Title IX / College Discipline Practice - Warshaw Burstein LLP | <em ><span >Jia v. Univ. of Miami</span ></em >, U.S. Dist. LEXIS 23587 (S.D. Fla. Feb. 2019)
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  • Jia v. Univ. of Miami, U.S. Dist. LEXIS 23587 (S.D. Fla. Feb. 2019)
    On May 2, 2014, Jia was advised that a student, Angela Cameron, filed a sexual assault complaint against him, which allegedly took place on April 11, 2014.  Jia sought to file a counter complaint, but Associate Dean of Students William Lake precluded him from doing so.  According to Jia, the University made several procedural errors including failure to give notice of his rights, prohibiting his use of an attorney, failure to call his witnesses, failing to question the complainant or her witnesses, and failure to institute the requested three-member panel.  The University did accept written statements from Jia’s witnesses, but would not actually bring them in to testify.  Jia was found guilty by the one-member panel and was suspended for one semester.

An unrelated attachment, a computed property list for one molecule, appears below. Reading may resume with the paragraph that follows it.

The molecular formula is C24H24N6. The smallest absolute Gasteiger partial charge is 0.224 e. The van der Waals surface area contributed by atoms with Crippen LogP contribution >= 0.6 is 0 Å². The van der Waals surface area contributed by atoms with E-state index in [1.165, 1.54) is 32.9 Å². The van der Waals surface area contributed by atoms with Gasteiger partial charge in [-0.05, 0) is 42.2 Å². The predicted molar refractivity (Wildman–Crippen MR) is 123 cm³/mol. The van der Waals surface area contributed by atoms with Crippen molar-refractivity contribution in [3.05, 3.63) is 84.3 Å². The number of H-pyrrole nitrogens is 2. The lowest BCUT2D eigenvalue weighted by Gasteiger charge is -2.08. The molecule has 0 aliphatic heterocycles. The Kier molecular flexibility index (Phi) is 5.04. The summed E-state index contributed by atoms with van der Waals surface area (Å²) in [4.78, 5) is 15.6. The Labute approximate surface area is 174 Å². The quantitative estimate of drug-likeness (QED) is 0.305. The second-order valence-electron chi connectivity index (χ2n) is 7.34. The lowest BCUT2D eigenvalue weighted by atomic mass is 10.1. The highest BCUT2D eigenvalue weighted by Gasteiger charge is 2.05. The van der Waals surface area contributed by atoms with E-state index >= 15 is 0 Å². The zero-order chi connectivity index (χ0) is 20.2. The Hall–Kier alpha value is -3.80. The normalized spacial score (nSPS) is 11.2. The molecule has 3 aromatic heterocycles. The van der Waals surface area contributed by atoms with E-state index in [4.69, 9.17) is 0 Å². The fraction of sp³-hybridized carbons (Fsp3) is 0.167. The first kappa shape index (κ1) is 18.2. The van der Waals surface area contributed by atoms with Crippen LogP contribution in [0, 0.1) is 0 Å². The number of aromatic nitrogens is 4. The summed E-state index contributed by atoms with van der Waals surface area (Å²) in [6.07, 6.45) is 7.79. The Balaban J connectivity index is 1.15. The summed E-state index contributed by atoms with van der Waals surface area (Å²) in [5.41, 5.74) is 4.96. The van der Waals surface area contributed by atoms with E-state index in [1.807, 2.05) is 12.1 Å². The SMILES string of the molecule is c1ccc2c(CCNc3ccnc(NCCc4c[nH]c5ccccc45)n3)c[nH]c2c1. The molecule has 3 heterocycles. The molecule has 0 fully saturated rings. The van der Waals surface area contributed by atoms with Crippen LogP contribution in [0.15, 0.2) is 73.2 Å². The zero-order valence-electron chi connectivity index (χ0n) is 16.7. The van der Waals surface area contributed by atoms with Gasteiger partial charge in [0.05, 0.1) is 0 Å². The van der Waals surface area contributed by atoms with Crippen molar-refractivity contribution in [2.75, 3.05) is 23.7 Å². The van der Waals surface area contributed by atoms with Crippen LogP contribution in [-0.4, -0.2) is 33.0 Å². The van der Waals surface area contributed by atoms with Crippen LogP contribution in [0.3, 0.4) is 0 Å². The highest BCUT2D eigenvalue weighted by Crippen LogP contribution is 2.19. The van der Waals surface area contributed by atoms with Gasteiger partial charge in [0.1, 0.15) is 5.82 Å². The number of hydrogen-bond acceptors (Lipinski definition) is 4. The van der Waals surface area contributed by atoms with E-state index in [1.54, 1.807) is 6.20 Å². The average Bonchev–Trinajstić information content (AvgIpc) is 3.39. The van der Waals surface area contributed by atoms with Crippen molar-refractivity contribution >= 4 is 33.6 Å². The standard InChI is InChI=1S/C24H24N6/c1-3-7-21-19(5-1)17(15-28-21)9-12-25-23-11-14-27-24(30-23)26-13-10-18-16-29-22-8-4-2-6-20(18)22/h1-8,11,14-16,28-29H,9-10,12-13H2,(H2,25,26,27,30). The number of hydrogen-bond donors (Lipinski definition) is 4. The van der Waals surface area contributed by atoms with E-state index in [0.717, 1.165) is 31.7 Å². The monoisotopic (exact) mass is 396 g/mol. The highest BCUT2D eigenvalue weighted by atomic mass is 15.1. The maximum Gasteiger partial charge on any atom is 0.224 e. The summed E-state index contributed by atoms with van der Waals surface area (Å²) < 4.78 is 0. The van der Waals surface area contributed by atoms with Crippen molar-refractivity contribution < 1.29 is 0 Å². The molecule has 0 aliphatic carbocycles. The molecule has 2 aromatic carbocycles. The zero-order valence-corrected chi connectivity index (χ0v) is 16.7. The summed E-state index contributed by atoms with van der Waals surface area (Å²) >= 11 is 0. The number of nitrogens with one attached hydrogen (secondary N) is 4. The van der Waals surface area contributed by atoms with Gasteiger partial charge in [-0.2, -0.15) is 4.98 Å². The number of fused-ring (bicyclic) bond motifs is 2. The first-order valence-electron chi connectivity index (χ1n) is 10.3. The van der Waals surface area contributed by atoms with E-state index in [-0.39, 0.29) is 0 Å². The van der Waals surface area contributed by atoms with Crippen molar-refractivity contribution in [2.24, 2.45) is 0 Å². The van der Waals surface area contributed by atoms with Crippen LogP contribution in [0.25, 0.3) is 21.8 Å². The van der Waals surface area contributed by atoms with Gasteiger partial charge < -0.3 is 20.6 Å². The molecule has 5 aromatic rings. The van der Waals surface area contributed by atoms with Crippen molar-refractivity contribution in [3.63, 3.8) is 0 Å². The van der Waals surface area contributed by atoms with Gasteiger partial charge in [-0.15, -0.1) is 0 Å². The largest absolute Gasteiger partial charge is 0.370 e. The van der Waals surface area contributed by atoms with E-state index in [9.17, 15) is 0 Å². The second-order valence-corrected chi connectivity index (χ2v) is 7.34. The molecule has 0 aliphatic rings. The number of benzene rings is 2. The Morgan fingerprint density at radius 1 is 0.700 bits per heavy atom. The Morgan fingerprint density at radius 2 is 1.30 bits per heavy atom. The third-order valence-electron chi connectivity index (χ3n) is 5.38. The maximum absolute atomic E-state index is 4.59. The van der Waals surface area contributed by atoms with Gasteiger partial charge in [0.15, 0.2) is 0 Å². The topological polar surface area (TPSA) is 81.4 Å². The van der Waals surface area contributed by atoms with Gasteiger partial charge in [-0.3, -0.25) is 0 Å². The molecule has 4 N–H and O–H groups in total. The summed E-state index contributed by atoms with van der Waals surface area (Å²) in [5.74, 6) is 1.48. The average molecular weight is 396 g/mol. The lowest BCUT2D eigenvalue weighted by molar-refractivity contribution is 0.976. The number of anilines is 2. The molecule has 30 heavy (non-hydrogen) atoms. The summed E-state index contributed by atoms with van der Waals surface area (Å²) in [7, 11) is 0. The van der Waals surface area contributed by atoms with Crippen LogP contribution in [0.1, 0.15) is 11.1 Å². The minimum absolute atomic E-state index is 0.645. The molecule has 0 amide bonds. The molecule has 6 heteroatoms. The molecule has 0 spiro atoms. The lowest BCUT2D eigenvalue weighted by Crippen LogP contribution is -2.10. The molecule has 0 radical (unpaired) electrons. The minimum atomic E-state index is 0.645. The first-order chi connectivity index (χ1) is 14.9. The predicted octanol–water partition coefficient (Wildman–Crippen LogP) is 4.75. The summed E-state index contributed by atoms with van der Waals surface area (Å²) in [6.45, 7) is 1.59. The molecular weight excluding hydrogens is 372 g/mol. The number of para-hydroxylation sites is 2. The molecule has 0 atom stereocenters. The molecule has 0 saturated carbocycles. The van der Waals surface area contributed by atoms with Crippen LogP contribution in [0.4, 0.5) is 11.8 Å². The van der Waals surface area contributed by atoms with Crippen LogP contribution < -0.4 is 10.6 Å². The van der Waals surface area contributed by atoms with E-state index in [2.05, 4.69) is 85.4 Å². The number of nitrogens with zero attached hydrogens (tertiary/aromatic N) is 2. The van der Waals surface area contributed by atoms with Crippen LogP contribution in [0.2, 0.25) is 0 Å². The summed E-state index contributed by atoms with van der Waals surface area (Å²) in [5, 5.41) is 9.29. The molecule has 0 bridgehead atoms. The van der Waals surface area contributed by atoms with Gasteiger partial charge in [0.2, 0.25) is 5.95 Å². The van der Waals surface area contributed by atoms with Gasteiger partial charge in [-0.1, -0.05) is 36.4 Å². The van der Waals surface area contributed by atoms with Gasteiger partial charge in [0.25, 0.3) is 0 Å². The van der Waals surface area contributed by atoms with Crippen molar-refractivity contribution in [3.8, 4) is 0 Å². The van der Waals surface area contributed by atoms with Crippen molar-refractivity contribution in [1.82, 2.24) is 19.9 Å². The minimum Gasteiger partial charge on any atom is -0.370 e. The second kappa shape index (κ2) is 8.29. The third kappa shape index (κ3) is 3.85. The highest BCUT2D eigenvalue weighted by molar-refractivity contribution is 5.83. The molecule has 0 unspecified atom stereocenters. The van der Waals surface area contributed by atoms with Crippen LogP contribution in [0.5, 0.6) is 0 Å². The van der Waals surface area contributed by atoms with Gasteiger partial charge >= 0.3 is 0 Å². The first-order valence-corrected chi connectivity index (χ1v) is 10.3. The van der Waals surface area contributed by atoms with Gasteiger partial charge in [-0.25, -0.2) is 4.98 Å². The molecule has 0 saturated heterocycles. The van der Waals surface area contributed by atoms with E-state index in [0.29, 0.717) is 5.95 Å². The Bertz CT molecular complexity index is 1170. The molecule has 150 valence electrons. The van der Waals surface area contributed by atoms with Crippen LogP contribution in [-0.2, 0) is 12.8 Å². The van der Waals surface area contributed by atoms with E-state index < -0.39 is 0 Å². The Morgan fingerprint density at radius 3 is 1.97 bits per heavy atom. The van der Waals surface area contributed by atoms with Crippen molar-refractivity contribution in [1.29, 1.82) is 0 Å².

Jia alleged that the University lacked objectivity when investigating his case due to the mounting pressure against the University.  Much like Lynn University II, where the plaintiff cited procedural errors and negative media attention, Jia’s Title IX claims were sustained where he alleged that the University took a strong stance against male students and engaged in procedural errors in the investigation, which adversely affected his disciplinary proceedings in favor of the female complainant.

    The Court upheld portions of the defamation claim because of the statements Professor Katharine Westaway and the complainant made to the media. Both Westaway and Cameron made defamatory remarks about Plaintiff, including falsely accusing Plaintiff of causing Cameron’s back injuries. Westaway and Cameron circulated a petition to have Plaintiff expelled, spoke with Miami Local 10 News, and used social media to spread defamatory statements about Plaintiff.
    CATEGORY: Discrimination